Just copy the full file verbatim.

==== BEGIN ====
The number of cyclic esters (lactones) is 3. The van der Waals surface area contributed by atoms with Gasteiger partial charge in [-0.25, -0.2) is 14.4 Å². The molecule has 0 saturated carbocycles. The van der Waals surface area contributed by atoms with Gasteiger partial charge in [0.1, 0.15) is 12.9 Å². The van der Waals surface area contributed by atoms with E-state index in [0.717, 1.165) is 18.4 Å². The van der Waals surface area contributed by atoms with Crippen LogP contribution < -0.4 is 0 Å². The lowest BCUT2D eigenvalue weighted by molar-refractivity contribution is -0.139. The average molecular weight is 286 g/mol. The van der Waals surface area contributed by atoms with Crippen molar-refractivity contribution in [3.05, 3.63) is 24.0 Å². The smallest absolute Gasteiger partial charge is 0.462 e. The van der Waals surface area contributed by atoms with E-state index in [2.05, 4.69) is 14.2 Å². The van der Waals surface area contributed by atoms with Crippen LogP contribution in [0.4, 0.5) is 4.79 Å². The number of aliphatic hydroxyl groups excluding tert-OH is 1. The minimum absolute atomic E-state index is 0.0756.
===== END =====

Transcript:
The number of cyclic esters (lactones) is 3. The van der Waals surface area contributed by atoms with Gasteiger partial charge in [-0.25, -0.2) is 14.4 Å². The molecule has 0 saturated carbocycles. The van der Waals surface area contributed by atoms with Gasteiger partial charge in [0.1, 0.15) is 12.9 Å². The van der Waals surface area contributed by atoms with E-state index in [0.717, 1.165) is 18.4 Å². The van der Waals surface area contributed by atoms with Crippen LogP contribution < -0.4 is 0 Å². The lowest BCUT2D eigenvalue weighted by molar-refractivity contribution is -0.139. The average molecular weight is 286 g/mol. The van der Waals surface area contributed by atoms with Crippen molar-refractivity contribution in [3.05, 3.63) is 24.0 Å². The smallest absolute Gasteiger partial charge is 0.462 e. The van der Waals surface area contributed by atoms with E-state index in [2.05, 4.69) is 14.2 Å². The van der Waals surface area contributed by atoms with Crippen LogP contribution in [0.4, 0.5) is 4.79 Å². The number of aliphatic hydroxyl groups excluding tert-OH is 1. The minimum absolute atomic E-state index is 0.0756.